The Borscht Belt towns have seen more financial devastation and decay than any hurricane could have caused. This isn’t news. I’ve blogged numerous times on photographers capturing images of the old resorts and bungalows, but I had to see it with my own eyes to consider the scope of it.
Main Streets died out with the advent of the malls and the resorts and colonies started losing popularity with the arrival of air travel. The Catskills as my generation knew it still existed well into the 1980′s, but it’s a shell of it’s former self these days.
There may be hope of a revitalization. Post baby boomers like myself have been very excited about the opening of Kutsher’s Restaurant in Tribeca and the preview of the Kutsher’s documentary film was sold out almost instantly. The newish Upstater blog is waxing nostalgic about the area and they’ve proven to be quite popular.
Does this mean The Catskills are coming back? Not quite. It just means there is hope. I’m not the only one whom has had the idea to bring back a modern day bungalow colony for this generation.
Kutsher’s still exists, although it was closed the day we were there. I heard rumors that it’s for sale, but cannot find any news on the current status.
I’ll be posting some colonies that are on the market in the upcoming weeks. They are in bad disrepair, but prices are negotiable. Come on. Let’s do it. Let’s bring back The Catskills!
posted @ 8:55 am Comments (3)
Reclaimed Home is going back to its roots! After moving back to Brooklyn, where space is an issue, we stopped collecting larger salvaged items for reuse. Well, it’s time to expand again.
Starting a tiny home based business was a breeze. Starting a small business with a team is a bit more challenging. But you know what? It’s important that we do this now for a variety of reasons.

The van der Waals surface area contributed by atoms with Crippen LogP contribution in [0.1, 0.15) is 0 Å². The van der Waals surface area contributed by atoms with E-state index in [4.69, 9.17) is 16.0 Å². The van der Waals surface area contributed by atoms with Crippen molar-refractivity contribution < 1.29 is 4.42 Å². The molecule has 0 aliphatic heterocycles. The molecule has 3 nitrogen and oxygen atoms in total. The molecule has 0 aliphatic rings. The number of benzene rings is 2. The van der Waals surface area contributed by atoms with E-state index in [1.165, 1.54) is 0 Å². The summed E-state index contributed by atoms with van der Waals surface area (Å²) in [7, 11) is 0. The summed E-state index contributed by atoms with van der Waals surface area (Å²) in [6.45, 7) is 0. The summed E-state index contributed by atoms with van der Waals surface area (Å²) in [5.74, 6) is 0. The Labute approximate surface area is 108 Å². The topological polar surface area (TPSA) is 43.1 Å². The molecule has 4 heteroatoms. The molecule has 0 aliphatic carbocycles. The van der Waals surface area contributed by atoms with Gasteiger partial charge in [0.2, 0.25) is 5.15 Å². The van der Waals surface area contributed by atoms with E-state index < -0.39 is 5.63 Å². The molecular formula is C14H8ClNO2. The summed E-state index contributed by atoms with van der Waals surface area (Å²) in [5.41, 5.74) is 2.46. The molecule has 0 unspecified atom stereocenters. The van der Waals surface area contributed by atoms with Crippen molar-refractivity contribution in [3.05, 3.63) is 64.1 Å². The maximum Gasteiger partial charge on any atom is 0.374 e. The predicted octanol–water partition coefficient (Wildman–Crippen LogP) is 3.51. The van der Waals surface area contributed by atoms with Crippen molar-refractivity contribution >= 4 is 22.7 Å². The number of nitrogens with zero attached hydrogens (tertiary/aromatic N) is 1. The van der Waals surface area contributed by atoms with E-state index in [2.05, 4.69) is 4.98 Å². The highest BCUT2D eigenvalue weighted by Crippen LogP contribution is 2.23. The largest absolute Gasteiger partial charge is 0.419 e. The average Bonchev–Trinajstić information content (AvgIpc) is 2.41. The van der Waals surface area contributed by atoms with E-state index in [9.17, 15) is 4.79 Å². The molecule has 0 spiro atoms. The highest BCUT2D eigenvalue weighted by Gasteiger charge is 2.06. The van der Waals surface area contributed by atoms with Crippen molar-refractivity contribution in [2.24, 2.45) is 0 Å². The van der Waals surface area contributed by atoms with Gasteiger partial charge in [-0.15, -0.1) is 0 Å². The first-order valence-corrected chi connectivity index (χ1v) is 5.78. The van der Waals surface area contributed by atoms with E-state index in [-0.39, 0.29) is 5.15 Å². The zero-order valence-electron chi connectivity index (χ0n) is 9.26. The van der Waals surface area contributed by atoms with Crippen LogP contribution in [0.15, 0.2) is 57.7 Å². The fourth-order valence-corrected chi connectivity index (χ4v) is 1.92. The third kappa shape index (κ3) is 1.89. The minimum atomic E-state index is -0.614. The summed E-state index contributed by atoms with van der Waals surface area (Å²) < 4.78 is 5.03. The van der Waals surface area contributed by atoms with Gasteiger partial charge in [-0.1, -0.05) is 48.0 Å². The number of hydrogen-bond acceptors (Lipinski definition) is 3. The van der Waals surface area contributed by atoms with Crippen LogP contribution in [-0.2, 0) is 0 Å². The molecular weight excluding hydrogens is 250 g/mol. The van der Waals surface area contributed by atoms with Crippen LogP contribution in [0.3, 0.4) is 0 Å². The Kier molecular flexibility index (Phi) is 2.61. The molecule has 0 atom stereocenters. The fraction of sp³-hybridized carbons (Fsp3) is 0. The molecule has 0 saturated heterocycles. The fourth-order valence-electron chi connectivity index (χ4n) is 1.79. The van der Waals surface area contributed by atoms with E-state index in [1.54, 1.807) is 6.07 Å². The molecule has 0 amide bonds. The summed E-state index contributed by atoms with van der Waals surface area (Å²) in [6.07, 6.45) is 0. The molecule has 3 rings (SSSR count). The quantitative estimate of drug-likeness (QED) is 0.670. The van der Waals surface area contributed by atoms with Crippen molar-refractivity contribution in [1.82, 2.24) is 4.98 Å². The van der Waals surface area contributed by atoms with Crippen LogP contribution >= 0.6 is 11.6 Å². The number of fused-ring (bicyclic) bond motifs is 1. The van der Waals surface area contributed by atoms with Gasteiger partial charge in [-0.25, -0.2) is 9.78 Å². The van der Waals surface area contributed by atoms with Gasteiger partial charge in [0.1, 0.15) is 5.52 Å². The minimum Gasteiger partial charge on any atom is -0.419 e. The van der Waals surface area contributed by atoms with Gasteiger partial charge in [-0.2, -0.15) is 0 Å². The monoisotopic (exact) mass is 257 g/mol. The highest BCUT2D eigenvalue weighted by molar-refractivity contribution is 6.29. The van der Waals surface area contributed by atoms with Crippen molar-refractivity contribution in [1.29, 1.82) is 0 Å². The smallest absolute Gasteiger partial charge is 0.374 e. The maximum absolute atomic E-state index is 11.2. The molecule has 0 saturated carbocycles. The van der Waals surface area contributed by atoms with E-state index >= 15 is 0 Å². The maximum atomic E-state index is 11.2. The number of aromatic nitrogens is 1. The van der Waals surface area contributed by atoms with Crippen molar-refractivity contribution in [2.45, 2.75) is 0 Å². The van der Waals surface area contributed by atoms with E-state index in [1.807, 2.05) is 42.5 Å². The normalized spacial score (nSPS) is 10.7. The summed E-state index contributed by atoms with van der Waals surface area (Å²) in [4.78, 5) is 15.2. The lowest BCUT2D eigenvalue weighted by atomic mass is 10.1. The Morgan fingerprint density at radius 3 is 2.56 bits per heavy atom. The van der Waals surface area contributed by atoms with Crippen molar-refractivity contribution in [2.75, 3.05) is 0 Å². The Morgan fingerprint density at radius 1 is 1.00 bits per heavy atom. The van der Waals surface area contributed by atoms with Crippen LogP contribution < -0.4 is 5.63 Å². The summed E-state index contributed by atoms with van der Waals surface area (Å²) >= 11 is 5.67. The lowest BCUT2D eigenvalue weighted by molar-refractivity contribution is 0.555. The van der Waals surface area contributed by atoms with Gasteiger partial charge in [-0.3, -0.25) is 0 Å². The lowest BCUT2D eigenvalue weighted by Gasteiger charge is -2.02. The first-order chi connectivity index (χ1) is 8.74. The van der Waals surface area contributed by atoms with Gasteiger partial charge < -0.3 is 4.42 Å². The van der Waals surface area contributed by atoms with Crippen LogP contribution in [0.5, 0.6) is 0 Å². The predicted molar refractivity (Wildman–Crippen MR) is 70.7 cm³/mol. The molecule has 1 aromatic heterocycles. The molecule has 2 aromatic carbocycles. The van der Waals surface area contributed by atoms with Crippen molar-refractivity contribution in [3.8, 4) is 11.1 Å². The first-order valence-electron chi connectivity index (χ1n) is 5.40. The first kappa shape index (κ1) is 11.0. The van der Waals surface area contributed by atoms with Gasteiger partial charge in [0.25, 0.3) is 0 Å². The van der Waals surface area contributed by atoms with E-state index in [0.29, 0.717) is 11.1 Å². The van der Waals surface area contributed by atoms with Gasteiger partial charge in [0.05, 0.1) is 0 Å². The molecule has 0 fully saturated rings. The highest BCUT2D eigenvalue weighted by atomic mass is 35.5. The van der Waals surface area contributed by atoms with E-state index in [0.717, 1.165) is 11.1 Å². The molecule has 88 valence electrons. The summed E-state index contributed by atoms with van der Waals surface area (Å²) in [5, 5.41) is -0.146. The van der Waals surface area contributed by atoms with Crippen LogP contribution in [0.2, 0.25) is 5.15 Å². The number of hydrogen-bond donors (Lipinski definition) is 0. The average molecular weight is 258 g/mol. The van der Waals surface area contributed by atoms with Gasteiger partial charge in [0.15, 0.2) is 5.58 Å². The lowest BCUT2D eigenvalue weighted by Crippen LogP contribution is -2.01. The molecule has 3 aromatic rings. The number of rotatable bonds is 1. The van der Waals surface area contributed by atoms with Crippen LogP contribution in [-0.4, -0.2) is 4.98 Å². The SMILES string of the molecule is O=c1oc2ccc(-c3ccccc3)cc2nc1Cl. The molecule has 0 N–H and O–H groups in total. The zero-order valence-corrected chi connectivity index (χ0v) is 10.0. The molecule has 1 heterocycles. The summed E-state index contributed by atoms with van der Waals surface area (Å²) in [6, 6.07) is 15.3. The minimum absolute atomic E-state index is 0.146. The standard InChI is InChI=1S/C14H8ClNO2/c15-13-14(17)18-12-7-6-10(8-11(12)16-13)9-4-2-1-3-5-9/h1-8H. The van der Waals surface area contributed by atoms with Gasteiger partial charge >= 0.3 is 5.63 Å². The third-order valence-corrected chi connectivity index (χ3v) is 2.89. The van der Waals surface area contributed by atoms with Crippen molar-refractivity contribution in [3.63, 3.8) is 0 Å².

Saving building materials from the landfills. Mother Earth is screaming for help. Tons of demolition rubbish goes into dumpsters every day.
Presenting restoration options for folks of all income levels. We’re going through some rough economic times. Why shouldn’t everyone have the same access to beautiful architectural details and furnishings for their dwellings?
Preserve our history! Old homes are being torn down to make way for new construction. Historic details are discarded of during renovations. The skilled craftspeople who created these materials are long gone. Let’s give their work a second life.
Here’s what you can do to help us achieve our goals. If it can be recycled, please don’t throw it out! We’ll take reusable materials off your hands. If you’re doing a renovation or know of someone who is, contact us before you allow your contractor to destroy house parts and throw them in the dumpster. We’ll carefully remove the items for you so someone else can make use of them.
It will save you demolition fees. It will save you disposal rates. Most importantly, it will save our planet from overflowing landfills.
You can email us by hitting the “contact” link at the top of the middle column. We thank you and Momma Earth thanks you.
posted @ 7:42 am Comments (4)
What’s better than looking at internet house porn? Participating in house porn! Yes, all you house whores, it’s time for the 5th Annual Crown Heights North House Tour!
When? Saturday, October 1. 11am-4pm
Where? The kick off ceremony and breakfast starts at 10:45 at St. Gregory the Great Catholic Church. Brooklyn Avenue and St. John’s Place.
What? A self guided tour of nine homes, one church, one community garden and a nonprofit location.
Tix? $20 in advance, available at Barbara’s Flowers, 615 Nostrand Avenue and Yanatiba,714 Washington Avenue or on-line from Crown Heights North Association. Tickets can be purchased for $25 at door on October 1st.
posted @ 5:58 am Comments (0)